On 3 February
2015, the website RawStory
published an article
titled "Supreme Court lets stand ruling that firing woman for breastfeeding not sexist since men can lactate." The article reported the Supreme Court had declined to hear a petition regarding a discrimination lawsuit
a breastfeeding mother had brought against her employer, and it stated the original trial court's dismissal of the lawsuit (which was upheld in appellate court)
was based on the notion "breastfeeding-related firings aren't sexist because men can lactate, too." Although the original District Court ruling
in October 2012
that dismissed the lawsuit did include reference to lactating men, that was not the primary basis for the court's decision, nor was it a factor mentioned at all in the March 2014
ruling of the St. Louis-based
Eighth Circuit Court of Appeals that upheld
the District Court's dismissal.
The case in question involved a dispute between Angela Ames and her employer, Nationwide Insurance, with the plaintiff asserting the company denied her a room to pump breast milk and pressured to resign on her first day back from maternity leave. The appellate court upheld a lower court's ruling she "did not meet the legal burden of showing she was treated so badly that any reasonable person would have resigned" and denied her a chance to take her claims of gender and pregnancy discrimination to trial.
On 2 February
2015, a post on the American Civil Liberties Union blog
made reference to the notion the trial court had rules "that even if Angela had been fired because she was breastfeeding, that was not sex discrimination in part because men can lactate under certain circumstances":
A few months ago, I posted about Angela Ames, the Nationwide Insurance worker who alleged that she was denied a place to pump breast milk when she returned to work from maternity leave. When she protested, Angela was coerced into resigning by her supervisor, who told her she should "just go home and be with your babies".
Last week, the Supreme Court sent her the same message — go home — rejecting her petition for a review of the dismissal of her case. The denial of her petition effectively means the end of the line for her case.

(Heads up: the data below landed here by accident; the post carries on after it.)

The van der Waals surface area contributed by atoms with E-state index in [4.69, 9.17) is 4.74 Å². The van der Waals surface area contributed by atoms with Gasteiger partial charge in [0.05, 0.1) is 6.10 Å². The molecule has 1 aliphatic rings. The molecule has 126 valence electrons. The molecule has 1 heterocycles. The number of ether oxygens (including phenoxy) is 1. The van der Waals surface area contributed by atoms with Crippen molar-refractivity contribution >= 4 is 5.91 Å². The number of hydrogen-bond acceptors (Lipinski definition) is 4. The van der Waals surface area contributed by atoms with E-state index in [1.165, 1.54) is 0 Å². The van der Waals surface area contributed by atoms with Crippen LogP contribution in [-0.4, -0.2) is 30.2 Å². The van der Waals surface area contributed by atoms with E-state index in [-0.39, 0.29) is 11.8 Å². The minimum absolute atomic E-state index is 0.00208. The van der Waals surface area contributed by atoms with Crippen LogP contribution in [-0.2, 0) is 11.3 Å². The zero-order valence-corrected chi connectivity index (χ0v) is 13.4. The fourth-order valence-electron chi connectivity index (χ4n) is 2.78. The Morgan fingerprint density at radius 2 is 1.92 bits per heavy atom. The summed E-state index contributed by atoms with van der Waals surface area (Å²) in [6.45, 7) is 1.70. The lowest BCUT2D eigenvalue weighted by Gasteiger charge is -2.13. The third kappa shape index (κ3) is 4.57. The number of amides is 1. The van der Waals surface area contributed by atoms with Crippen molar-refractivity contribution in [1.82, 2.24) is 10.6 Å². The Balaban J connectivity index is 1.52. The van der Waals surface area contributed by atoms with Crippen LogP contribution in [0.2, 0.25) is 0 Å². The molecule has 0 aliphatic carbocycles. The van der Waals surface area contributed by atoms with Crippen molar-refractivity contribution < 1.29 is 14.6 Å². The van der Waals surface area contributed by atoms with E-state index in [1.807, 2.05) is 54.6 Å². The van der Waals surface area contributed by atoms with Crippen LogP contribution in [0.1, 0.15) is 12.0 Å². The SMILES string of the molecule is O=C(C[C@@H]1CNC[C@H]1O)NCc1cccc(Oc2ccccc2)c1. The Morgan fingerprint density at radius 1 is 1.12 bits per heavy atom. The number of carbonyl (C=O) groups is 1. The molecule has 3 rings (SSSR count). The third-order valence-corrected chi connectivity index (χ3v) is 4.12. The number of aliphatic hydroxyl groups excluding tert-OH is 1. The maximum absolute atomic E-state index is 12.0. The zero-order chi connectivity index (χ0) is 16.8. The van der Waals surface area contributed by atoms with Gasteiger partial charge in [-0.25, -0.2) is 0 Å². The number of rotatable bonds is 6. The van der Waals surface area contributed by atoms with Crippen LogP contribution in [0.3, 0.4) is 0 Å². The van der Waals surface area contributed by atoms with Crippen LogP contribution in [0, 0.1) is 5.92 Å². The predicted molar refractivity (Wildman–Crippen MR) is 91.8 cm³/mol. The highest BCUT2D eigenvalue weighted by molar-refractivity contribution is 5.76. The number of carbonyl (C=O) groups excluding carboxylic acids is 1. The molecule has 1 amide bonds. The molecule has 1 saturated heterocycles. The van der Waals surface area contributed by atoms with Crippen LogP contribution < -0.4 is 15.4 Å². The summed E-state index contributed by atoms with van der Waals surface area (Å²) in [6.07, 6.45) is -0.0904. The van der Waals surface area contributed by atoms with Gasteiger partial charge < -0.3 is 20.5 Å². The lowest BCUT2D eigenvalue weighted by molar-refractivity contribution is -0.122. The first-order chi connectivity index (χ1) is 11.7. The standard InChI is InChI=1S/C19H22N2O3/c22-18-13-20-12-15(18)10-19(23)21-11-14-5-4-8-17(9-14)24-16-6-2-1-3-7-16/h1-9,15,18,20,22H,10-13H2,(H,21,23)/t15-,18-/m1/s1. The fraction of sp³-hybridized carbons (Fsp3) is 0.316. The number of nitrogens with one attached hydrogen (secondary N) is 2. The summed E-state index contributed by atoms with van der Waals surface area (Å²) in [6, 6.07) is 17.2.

The courts dismissed Angela's case saying that she didn't take sufficient steps to complain internally before writing her letter of resignation — even though her own supervisor was the one who handed her the pen and dictated what to write — and therefore, she wasn't really fired. The courts found it irrelevant that Angela was supposed to take these additional steps while engorged and waiting for a pumping room that her employer told her wouldn't be available for several days.
The trial court also held, nonsensically, that even if Angela had been fired because she was breastfeeding that was not sex discrimination, in part because men can lactate under certain circumstances.
It's certainly important to acknowledge that some men (including some trans men) can and do lactate. But it should also be self-evident that firing someone because they are breastfeeding is still a form of sex discrimination, and one that is all-too-frequently experienced by new mothers. The court's reasoning in this case echoes old Supreme Court pronouncements that discriminating against pregnant women at work isn't sex discrimination because both men and women can be non-pregnant. Congress long ago rejected this ridiculous reasoning when it passed the Pregnancy Discrimination Act. It's disheartening to see it resurface again.
The original 16 October
2012 decision issued by Iowa's Southern District court in favor of Nationwide examined, as one
element of the case, whether Ames could sufficiently prove lactation alone constituted a medical condition affecting what she alleged was a constructive discharge loss of employment. The ability of individuals other than post-partum mothers to lactate was indeed addressed for the purposes of establishing whether discrimination had occurred based on the plaintiff's inclusion in a protected class (i.e., lactating mothers) and whether lactation was indeed a medical condition related to Ames' pregnancy. But in order to succeed in her argument, Ames had to overcome the precedent that "several courts have considered and rejected the argument that terminating an employee due to lactation is gender or pregnancy discrimination," so to dispute the soundness of those previous cases' legal analyses Ames cited Falk v. City
of Glendale, a decision that provided an overview of existing case law surrounding lactation and summarized that:
As it stands, no existing case law correctly excludes lactation or other conditions experienced by the mother as a result of breast-feeding from Title VII protection under the PDA [Pregnancy Discrimination Act]. A plaintiff could potentially succeed on a claim if she alleged and was able to prove that lactation was a medical condition related to pregnancy, and that this condition, and not a desire to breastfeed, was the reason for the discriminatory action(s) that she suffered.
What the trial court stated, in reference to that aspect of the case, was the plaintiff had not sufficiently demonstrated "lactation is a medical condition [exclusively] related to pregnancy," citing as one